Mounting on top Qatar’s energy revenues, the World Cup organisers have said that they expect a $17 billion boost from hosting major football tournament.
Qatar’s budget surplus increased by a factor of 12 to reach QAR 47.3 billion (equivalent to $12.8 billion) in the first half of 2022, owing much of this boost to the surging energy revenues.
During the first half, oil and gas revenue climbed by 58% to QAR 150.7 billion, which countered a rise in government spending on salaries and wages.
The Gulf nation experienced a four billion Qatari riyal surplus in the first half of 2021.
Qatar has benefited from rising oil and gas prices brought on by the Covid-19 pandemic-induced slow down and the Russian invasion of Ukraine.
The Gulf country’s long-term contracts to deliver liquified natural gas (LNG), which are often pegged to the price of oil, are the main source of its flourishing revenues.
The country’s economy, forecasted by the International Monetary Fund, is set to expand by 5.4% in 2022 alone and produce a surplus of roughly $45 billion.
As EU countries move towards ending their reliance on Russian gas and intensifying their economic response to the invasion of Ukraine, they are keen on securing energy cooperation with the oil-rich Gulf country.
Europe receives 40% of its gas supplies from Moscow and almost a third of the shipments pass through Ukraine.
Qatar’s LNG supply amid energy crisis
During Amir Sheikh Tamim bin Hamad Al Thani’s visit to the United Kingdom in late May, a Memorandum of Understanding was signed between QatarEnergy and the Department for Business, Energy and Industrial Strategy. The agreement is aimed at strengthening energy cooperation between the Gulf country and the UK.
The move is seen as a means of expanding cooperation in the fields of energy security, renewable energy, and decarbonisation.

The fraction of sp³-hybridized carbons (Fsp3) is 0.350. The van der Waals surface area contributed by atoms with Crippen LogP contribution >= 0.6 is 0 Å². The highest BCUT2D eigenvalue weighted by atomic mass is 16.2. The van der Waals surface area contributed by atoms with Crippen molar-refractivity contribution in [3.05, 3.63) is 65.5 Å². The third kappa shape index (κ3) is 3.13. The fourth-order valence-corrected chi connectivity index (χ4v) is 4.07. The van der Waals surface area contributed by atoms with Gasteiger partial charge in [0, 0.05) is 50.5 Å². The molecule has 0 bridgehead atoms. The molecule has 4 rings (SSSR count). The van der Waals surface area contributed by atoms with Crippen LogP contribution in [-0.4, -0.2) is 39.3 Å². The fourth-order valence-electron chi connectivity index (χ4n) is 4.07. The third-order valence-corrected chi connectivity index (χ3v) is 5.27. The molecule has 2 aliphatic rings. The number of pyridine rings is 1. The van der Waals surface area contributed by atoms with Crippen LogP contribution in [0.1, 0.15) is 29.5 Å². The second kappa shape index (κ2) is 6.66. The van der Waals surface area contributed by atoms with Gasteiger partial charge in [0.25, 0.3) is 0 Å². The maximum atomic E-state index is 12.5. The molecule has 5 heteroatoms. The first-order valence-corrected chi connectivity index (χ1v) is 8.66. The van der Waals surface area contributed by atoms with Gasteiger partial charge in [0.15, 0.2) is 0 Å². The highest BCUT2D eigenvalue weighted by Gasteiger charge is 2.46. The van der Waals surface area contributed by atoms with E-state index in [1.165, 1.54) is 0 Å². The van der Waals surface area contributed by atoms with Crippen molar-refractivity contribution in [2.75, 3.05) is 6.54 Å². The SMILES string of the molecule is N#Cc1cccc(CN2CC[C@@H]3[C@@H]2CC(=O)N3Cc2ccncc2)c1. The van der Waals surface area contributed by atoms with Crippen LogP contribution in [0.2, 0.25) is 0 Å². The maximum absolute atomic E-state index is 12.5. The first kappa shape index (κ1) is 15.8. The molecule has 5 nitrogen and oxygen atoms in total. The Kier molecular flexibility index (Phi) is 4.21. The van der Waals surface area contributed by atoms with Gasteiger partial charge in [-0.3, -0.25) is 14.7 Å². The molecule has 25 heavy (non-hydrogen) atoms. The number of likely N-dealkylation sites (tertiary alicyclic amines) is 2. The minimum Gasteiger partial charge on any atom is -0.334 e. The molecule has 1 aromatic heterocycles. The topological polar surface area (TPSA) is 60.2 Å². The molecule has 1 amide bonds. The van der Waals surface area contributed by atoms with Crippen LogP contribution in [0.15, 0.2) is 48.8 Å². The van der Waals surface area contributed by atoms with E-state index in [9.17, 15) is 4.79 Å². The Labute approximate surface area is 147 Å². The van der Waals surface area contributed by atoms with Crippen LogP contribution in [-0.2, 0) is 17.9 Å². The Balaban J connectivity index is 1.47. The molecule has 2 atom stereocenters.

Regarding Qatar’s role in potentially alleviating LNG supply concerns, Qatar’s Energy Minister Saad Sherida Al Kaabi on 24 May noted: “Unfortunately, it’s a little bit painful because it will take time [and the price is] amplified by the Ukraine issue,” he said.
Qatar has the world’s third-biggest proven natural gas reserves, and is now one of the biggest providers of the fuel to the UK, shipping it in vast LNG tankers to Britain’s three LNG terminals.
During Sheikh Tamim’s visit to Berlin in May, the two countries agreed to expand their energy cooperation in a new signed declaration. The agreement focuses on LNG and hydrogen trade. It also entails arranging a Qatari-German working group that will meet regularly to develop trade of LNG and hydrogen.
Speaking to German news outlet, Handelsblatt, Qatar’s Foreign Minister Sheikh Mohammed bin Abdulrahman Al Thani said his country hopes to start sending gas from the US Golden Pass LNG plant in Texas, in which QatarEnergy holds a 70% stake, to Berlin in 2024.
Qatar’s energy sector
The Gulf country is likely to witness an expansion in its hydrocarbon dependence as its North Field projects begin production. The multi-billion plan is the largest of its kind, and seeks to boost Qatar’s annual LNG production capacity from 77 million metric tonnes to 126 million tonnes by the year 2027.
Qatar’s gross domestic product (GDP) is estimated to increase to 4.9% this year due to its boosted hydrocarbon exports of 10% as well as its multi-billion plan North Field expansion project.
The unforeseen economic ramifications unravelled by the Russian-Ukrainian War onto the world has particularly had a ‘positive’ effect on Qatar’s economy.
“The effects of the war in Ukraine on the commodity markets and of its associated economic sanctions are positive, on balance, for Qatar’s economy, the largest exporter of Liquid Natural Gas in the world,” an updated World Bank (WB) Global Economic Prospects report stated.
Qatar’s economy is projected to experience an expansion this year while attaining the position of being the fastest growing economy in the Gulf Cooperation Council (GCC) in the years 2023 and 2024, according to the World Bank.
The country’s GDP is expected to increase by 4.9% this year, followed by a 4.5% growth in 2023 and 4.4% rise in year 2024 respectively, the World Bank’s latest Global Economic Prospects report for June revealed.
The World Bank reported Qatar’s 2022 GDP growth of 4.9% against a backdrop of slow global GDP increase of 2.9%.